- The Washington Times - Friday, June 12, 2009

Choir membership improves grades

An estimated 46.6 million adults and children sing regularly in choruses, and a new study by Chorus America has found that doing so leads to social and academic benefits.

Chorus America first studied the impact of choral singing in 2003. This year’s study, “How Children, Adults and Communities Benefit From Choruses: The Chorus Impact Study,” was released last week. The organization, which has more than 1,600 members, is holding its annual conference this week in Philadelphia.

More than one in five households have at least one singing family member, making choral singing the most popular form of participation in the performing arts for both adults and children.

That’s good news because singing in one of the 270,000 choruses in the United States, such as a church choir or school or community ensemble correlates strongly with such qualities as teamwork, discipline and greater civic involvement, the study found.

“The prototype of a choral singer is how Americans aspire to see themselves today: as active, involved citizens with a broad range of creative interests and concerns for their communities,” said Chorus America President and Chief Executive Officer Ann Meier Baker.

This year’s study included a new component that explicitly examined the effects choral singing has on childhood development. The results show children who sing in choirs display many of the enhanced social skills found in adult singers. Additionally, both parents and educators attribute a significant proportion of a child’s academic success to singing in a choir.

The major findings of child singers include:

• The majority of parents surveyed said many skills increased after their child joined a chorus. Seventy-one percent said their child has become more self-confident, 70 percent said their child’s self-discipline has improved, and 69 percent said their child’s memory skills have improved.

• More than 80 percent of educators surveyed - across multiple academic disciplines - agreed with parents that choir participation can enhance numerous aspects of a child’s social development and academic success. Educators also observed that children who sing are better participants in group activities, have better emotional expression and exhibit better emotional management.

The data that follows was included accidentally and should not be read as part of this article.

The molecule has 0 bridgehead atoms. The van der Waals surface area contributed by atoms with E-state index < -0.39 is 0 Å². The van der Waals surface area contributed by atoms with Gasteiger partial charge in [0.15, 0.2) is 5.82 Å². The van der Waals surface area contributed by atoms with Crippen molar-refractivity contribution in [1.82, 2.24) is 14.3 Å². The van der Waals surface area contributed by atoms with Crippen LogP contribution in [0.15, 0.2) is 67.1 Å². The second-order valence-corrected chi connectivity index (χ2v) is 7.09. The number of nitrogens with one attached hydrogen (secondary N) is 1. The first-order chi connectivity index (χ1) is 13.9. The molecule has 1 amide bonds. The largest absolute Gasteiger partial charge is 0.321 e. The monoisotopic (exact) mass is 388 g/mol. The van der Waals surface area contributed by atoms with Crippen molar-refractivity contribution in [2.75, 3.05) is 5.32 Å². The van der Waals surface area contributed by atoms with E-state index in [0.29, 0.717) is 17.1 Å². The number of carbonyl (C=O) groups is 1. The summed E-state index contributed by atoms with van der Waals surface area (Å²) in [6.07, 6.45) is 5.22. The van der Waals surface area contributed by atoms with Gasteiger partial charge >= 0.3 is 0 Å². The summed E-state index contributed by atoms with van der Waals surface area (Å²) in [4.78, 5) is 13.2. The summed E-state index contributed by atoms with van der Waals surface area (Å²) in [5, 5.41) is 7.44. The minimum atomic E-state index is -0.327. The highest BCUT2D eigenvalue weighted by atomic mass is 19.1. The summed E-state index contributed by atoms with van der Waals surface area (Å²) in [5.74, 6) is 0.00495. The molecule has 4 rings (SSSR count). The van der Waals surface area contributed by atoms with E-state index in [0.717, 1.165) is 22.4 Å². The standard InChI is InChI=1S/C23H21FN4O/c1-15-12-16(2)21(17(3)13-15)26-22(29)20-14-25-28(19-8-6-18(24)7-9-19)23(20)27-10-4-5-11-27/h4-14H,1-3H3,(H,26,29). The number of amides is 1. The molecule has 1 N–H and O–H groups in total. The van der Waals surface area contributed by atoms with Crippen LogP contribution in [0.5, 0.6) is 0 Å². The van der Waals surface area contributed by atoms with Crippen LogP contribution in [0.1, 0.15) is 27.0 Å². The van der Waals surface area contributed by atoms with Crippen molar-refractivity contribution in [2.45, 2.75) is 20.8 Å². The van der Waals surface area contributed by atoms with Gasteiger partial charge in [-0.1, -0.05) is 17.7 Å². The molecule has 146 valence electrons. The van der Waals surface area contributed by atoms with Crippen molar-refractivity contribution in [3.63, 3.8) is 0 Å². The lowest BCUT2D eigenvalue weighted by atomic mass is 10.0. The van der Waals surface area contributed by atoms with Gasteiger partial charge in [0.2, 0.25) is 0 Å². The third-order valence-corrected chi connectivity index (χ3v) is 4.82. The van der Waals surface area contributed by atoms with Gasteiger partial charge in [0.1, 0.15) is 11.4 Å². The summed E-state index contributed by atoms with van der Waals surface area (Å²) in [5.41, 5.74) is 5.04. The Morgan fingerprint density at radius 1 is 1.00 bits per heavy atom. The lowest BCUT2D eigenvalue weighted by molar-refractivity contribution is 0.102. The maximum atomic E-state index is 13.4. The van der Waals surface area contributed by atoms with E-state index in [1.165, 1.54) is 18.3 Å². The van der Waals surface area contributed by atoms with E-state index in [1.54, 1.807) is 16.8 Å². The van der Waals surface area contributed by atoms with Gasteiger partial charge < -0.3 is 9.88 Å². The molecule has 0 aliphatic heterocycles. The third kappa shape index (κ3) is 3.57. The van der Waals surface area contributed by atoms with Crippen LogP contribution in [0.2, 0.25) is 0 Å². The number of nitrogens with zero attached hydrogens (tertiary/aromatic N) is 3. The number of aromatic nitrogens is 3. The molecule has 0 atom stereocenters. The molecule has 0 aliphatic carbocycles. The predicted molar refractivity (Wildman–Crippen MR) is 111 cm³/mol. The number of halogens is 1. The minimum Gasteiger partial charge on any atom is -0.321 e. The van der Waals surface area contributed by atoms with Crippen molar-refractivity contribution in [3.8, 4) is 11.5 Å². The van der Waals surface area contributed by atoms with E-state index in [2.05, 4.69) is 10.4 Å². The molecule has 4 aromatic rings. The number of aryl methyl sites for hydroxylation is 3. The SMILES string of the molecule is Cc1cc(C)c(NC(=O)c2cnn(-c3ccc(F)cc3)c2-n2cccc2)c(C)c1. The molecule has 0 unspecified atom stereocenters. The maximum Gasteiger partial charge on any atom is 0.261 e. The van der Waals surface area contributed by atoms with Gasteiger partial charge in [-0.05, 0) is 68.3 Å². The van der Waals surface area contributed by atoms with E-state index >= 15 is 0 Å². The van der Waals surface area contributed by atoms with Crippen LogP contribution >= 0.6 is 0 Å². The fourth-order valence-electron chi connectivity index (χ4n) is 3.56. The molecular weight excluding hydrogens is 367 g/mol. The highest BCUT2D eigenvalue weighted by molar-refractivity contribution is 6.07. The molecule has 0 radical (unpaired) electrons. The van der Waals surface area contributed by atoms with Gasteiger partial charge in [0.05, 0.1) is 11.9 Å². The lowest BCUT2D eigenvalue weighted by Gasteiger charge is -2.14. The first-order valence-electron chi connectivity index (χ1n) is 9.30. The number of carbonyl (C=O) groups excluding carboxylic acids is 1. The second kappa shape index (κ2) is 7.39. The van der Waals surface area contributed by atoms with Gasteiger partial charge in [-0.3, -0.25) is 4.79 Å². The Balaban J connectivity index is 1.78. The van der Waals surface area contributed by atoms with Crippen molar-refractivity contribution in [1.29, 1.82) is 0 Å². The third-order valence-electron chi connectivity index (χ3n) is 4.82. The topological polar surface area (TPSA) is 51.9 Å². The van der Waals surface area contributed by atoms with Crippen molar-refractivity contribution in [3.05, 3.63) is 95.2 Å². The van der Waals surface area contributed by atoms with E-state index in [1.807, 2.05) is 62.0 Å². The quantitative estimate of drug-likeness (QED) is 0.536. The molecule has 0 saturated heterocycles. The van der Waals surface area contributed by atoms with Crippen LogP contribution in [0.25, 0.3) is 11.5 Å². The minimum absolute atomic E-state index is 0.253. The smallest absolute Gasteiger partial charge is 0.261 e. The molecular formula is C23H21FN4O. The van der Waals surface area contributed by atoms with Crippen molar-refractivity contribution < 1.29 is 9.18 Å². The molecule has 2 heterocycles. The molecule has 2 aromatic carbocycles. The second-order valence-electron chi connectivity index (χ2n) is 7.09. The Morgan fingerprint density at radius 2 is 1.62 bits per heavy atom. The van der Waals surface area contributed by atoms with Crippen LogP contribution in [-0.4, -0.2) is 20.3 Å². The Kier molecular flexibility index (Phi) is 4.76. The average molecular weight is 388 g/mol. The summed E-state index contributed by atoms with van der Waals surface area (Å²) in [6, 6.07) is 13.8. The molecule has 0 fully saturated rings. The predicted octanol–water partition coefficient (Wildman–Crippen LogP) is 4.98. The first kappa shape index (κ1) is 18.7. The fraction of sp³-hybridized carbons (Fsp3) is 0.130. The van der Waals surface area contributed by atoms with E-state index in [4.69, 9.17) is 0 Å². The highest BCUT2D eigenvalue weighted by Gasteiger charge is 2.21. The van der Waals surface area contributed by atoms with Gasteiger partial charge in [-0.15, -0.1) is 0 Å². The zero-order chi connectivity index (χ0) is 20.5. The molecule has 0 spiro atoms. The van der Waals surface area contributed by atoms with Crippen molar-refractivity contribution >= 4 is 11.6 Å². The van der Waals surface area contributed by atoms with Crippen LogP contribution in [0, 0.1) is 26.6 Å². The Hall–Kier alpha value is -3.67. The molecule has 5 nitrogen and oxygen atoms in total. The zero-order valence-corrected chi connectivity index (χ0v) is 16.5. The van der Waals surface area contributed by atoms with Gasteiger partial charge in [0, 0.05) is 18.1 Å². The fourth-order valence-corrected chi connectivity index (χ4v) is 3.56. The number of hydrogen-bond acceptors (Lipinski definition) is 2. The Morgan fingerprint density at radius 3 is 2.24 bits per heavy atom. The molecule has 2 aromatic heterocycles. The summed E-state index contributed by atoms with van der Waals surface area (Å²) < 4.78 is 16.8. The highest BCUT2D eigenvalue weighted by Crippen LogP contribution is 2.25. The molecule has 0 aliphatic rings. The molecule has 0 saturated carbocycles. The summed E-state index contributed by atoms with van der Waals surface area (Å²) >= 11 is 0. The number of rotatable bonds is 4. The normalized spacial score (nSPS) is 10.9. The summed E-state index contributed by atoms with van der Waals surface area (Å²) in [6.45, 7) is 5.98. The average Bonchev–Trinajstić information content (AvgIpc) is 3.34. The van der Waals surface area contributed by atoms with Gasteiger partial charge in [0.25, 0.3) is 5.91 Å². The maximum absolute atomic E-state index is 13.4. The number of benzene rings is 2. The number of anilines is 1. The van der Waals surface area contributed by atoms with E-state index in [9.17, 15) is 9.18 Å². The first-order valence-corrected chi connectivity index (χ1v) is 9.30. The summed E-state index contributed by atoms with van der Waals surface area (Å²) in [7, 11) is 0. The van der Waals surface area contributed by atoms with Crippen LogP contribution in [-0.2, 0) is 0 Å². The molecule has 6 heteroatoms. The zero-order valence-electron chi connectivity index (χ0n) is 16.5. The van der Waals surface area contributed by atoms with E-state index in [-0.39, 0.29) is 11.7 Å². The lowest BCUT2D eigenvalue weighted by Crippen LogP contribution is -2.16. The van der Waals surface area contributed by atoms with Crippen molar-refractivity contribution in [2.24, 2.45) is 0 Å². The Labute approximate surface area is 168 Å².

• Ninety percent of educators said they thought singing in a choir can keep some students engaged in school who otherwise might be lost - this was particularly true of educators (94 percent) who described the ethnicity of their schools as diverse.

• Children who participate in a chorus get significantly better grades than children who have never sung in a choir. Forty-five percent of parents whose children sing said their child receives “all or mostly A’s” in mathematics (compared with 38 percent of non-choir parents) and 54 percent get “all or mostly A’s” in English and other language arts classes (compared with 43 percent).

The major findings of adult singers include:

• Choral singers exhibit higher levels of civic involvement, with choristers almost three times more likely to be officers or committee members of local community organizations, such as the PTA.

• Seventy-eight percent of choral singers indicated they “at least sometimes” volunteer their time in their community, while just 50 percent of the general public say the same.

• Seventy-four percent of choral singers agreed or strongly agreed that singing in a chorus has helped them become better team leaders or team participants in other areas of their lives. Nearly two-thirds agreed or strongly agreed that being in a chorus has helped them socialize better in other areas of their lives.

• Choral singers donate 2.5 times more money to philanthropic organizations than the general public.

• Ninety-six percent of choral singers surveyed who are eligible voters said they vote regularly in national and local elections. Just 70 percent of the general public cites the same level of participation.

• Civic engagement also extends to patronage of other art forms, with choral singers at least twice as likely to attend theater, opera and orchestra performances and to visit museums and art galleries.

“The data in this report suggests that it would be a mistake not to leverage the benefits that choruses bring to children, adults and the communities they serve,” said Chorus America Chairman Todd Estabrook. “Simply put, if you’re searching for a group of talented, engaged, and generous community members, you would do well to start with a chorus.”

Source: Chorus America

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